The government requires religious groups to obtain licenses. The formal process, which is not often followed, entails providing the name, location, type, and size of the organization to the Ministry of Justice. Under the law, religious groups are recognized as associations and benefit from tax exemptions.

In accordance with the constitution, there is no religious instruction in public schools. The Ministry of Education regulates and enforces the decree against religious teaching in public schools. There are some private schools operated by religious groups.

The country is a party to the International Covenant on Civil and Political Rights.

Government Practices

In September, during a press conference, Attorney General Fernando Gomes expressed concern regarding how the right to freedom of expression was exercised in the country. He said that through mass media, including radio and internet, there was what he termed an “increasing wave of verbal attacks and insults by some citizens, often using abusive words that encourage hatred, ethnic, and religious divisions.” He exhorted citizens and the media to respect a diversity of opinions and to strengthen Guinean democracy by repudiating any form of inappropriate language.

On August 27, the government announced it would introduce the teaching of the Arabic language in schools. Minister of Education Arceni Balde stated that one of the objectives of the measure was to “place Muslim students at the same level as students from other religious denominations,” a stance that was heavily criticized by opponents of the decision. The president of the civil society group Movement of Conscious and Nonconformed Citizens said the Minister’s words were a sign of discrimination and further stated it was necessary “to condemn and denounce the appropriation of state institutions to foment tribalism and religious discrimination.” According to media reporting, various sectors of society regarded the initiative as an attempt to “reinforce the country’s Islamization.”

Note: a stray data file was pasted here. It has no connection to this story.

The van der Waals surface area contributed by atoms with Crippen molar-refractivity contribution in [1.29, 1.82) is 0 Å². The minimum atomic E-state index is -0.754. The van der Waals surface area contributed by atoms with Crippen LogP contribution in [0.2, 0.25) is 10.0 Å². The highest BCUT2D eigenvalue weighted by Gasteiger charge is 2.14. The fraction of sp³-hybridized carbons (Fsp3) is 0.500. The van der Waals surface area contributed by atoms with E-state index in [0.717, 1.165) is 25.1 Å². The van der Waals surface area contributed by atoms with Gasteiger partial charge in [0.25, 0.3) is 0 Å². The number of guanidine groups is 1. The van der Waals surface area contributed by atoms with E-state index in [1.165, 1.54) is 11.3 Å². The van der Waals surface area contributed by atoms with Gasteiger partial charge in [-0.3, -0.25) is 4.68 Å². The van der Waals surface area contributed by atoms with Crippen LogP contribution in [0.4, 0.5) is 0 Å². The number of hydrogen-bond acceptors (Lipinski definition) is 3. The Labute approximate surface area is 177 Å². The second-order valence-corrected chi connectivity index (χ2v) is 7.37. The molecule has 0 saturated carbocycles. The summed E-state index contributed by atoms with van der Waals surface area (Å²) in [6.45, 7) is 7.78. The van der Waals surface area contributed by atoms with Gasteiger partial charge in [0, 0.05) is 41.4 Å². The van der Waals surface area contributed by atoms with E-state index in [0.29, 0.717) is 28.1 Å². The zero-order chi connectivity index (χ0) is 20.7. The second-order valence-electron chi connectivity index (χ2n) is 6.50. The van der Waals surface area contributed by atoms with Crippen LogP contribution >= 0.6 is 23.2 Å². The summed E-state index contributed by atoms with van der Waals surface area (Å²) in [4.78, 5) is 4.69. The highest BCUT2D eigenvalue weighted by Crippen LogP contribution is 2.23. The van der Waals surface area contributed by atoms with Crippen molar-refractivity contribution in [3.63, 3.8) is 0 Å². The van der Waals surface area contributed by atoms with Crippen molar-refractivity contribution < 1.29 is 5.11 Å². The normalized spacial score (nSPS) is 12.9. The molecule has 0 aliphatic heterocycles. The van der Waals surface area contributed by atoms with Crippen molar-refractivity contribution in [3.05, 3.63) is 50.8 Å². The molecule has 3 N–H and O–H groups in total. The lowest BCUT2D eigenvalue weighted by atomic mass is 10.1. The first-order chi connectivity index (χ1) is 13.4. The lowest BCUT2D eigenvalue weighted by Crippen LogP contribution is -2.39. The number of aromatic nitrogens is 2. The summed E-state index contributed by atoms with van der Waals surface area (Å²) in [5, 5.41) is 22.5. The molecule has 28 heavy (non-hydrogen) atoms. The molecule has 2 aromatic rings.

In September, President Sissoco said the proposal to introduce the teaching of Arabic in the country’s school system would not be implemented. He stated, “We are a secular country. In our society, in our system, Arabic is not part of our teaching. Here it is Portuguese, French, and English.”

Section III. Status of Societal Respect for Religious Freedom

Some Muslims reported continuing concerns about what they termed “stricter” Islamic practices taught by foreign imams to the local Muslim population. Media reported imams’ concerns regarding the increase in Salafist Quranic schools, new mosques with “unvetted” imams, online recruitment of youth to religious radicalism, and the threat these developments posed to the country’s tradition of religious tolerance.

Section IV. U.S. Government Policy and Engagement

There is no permanent U.S. diplomatic presence in the country. The United States directs its engagement in the country from the U.S. embassy in Dakar, Senegal. In January, the Ambassador held a meeting with the Bishop of Bissau to discuss promoting peace and democracy in the country.